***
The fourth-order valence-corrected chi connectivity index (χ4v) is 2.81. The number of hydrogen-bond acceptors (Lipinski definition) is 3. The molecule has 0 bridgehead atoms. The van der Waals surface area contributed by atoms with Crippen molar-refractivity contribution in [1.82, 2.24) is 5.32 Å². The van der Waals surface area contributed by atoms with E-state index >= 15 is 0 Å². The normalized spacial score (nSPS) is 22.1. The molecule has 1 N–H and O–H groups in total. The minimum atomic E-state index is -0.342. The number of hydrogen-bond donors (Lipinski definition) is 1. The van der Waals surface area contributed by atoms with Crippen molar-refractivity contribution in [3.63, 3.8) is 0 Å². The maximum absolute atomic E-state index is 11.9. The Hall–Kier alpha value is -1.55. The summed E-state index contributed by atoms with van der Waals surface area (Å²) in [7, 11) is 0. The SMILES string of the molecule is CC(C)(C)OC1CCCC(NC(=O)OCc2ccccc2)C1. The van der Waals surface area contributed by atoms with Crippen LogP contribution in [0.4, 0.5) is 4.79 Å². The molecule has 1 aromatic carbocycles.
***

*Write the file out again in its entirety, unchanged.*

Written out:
The fourth-order valence-corrected chi connectivity index (χ4v) is 2.81. The number of hydrogen-bond acceptors (Lipinski definition) is 3. The molecule has 0 bridgehead atoms. The van der Waals surface area contributed by atoms with Crippen molar-refractivity contribution in [1.82, 2.24) is 5.32 Å². The van der Waals surface area contributed by atoms with E-state index >= 15 is 0 Å². The normalized spacial score (nSPS) is 22.1. The molecule has 1 N–H and O–H groups in total. The minimum atomic E-state index is -0.342. The number of hydrogen-bond donors (Lipinski definition) is 1. The van der Waals surface area contributed by atoms with Crippen molar-refractivity contribution in [3.63, 3.8) is 0 Å². The maximum absolute atomic E-state index is 11.9. The Hall–Kier alpha value is -1.55. The summed E-state index contributed by atoms with van der Waals surface area (Å²) in [7, 11) is 0. The SMILES string of the molecule is CC(C)(C)OC1CCCC(NC(=O)OCc2ccccc2)C1. The van der Waals surface area contributed by atoms with Crippen LogP contribution in [0.4, 0.5) is 4.79 Å². The molecule has 1 aromatic carbocycles.